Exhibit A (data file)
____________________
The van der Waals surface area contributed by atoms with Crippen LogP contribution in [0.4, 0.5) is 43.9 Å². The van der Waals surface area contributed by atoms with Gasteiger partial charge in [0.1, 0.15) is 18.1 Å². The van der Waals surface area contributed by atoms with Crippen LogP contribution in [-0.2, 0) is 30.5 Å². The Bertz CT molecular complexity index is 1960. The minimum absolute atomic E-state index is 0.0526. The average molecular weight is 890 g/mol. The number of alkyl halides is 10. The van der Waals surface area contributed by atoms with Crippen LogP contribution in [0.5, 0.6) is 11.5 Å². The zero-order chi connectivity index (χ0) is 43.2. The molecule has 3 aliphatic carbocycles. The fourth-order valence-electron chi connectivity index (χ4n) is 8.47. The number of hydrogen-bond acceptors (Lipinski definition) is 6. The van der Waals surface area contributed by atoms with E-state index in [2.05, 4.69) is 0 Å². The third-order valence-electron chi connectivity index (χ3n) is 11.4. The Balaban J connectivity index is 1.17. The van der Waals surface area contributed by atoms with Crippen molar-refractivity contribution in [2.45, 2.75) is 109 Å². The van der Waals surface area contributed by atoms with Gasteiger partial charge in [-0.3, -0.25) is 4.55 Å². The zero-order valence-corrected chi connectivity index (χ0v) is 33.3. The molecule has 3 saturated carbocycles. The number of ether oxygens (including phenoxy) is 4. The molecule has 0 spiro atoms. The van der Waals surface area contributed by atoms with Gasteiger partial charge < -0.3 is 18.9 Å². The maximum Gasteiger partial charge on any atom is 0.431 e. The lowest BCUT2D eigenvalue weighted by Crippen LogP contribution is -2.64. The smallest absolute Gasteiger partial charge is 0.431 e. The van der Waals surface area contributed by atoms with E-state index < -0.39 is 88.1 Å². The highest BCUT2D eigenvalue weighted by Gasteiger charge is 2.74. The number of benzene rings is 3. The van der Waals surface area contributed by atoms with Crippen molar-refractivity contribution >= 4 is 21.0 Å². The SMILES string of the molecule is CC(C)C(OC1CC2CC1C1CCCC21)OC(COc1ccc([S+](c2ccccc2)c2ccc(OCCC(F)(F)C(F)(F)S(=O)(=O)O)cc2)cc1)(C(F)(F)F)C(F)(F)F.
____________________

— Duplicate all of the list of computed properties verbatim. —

The van der Waals surface area contributed by atoms with Crippen LogP contribution in [0.4, 0.5) is 43.9 Å². The van der Waals surface area contributed by atoms with Gasteiger partial charge in [0.1, 0.15) is 18.1 Å². The van der Waals surface area contributed by atoms with Crippen LogP contribution in [-0.2, 0) is 30.5 Å². The Bertz CT molecular complexity index is 1960. The minimum absolute atomic E-state index is 0.0526. The average molecular weight is 890 g/mol. The number of alkyl halides is 10. The van der Waals surface area contributed by atoms with Crippen LogP contribution in [0.5, 0.6) is 11.5 Å². The zero-order chi connectivity index (χ0) is 43.2. The molecule has 3 aliphatic carbocycles. The fourth-order valence-electron chi connectivity index (χ4n) is 8.47. The number of hydrogen-bond acceptors (Lipinski definition) is 6. The van der Waals surface area contributed by atoms with E-state index in [2.05, 4.69) is 0 Å². The third-order valence-electron chi connectivity index (χ3n) is 11.4. The Balaban J connectivity index is 1.17. The van der Waals surface area contributed by atoms with Crippen molar-refractivity contribution in [2.45, 2.75) is 109 Å². The van der Waals surface area contributed by atoms with Gasteiger partial charge in [-0.3, -0.25) is 4.55 Å². The zero-order valence-corrected chi connectivity index (χ0v) is 33.3. The molecule has 3 saturated carbocycles. The number of ether oxygens (including phenoxy) is 4. The molecule has 0 spiro atoms. The van der Waals surface area contributed by atoms with Gasteiger partial charge < -0.3 is 18.9 Å². The maximum Gasteiger partial charge on any atom is 0.431 e. The lowest BCUT2D eigenvalue weighted by Crippen LogP contribution is -2.64. The smallest absolute Gasteiger partial charge is 0.431 e. The van der Waals surface area contributed by atoms with E-state index < -0.39 is 88.1 Å². The highest BCUT2D eigenvalue weighted by Gasteiger charge is 2.74. The number of benzene rings is 3. The van der Waals surface area contributed by atoms with Crippen molar-refractivity contribution >= 4 is 21.0 Å². The SMILES string of the molecule is CC(C)C(OC1CC2CC1C1CCCC21)OC(COc1ccc([S+](c2ccccc2)c2ccc(OCCC(F)(F)C(F)(F)S(=O)(=O)O)cc2)cc1)(C(F)(F)F)C(F)(F)F.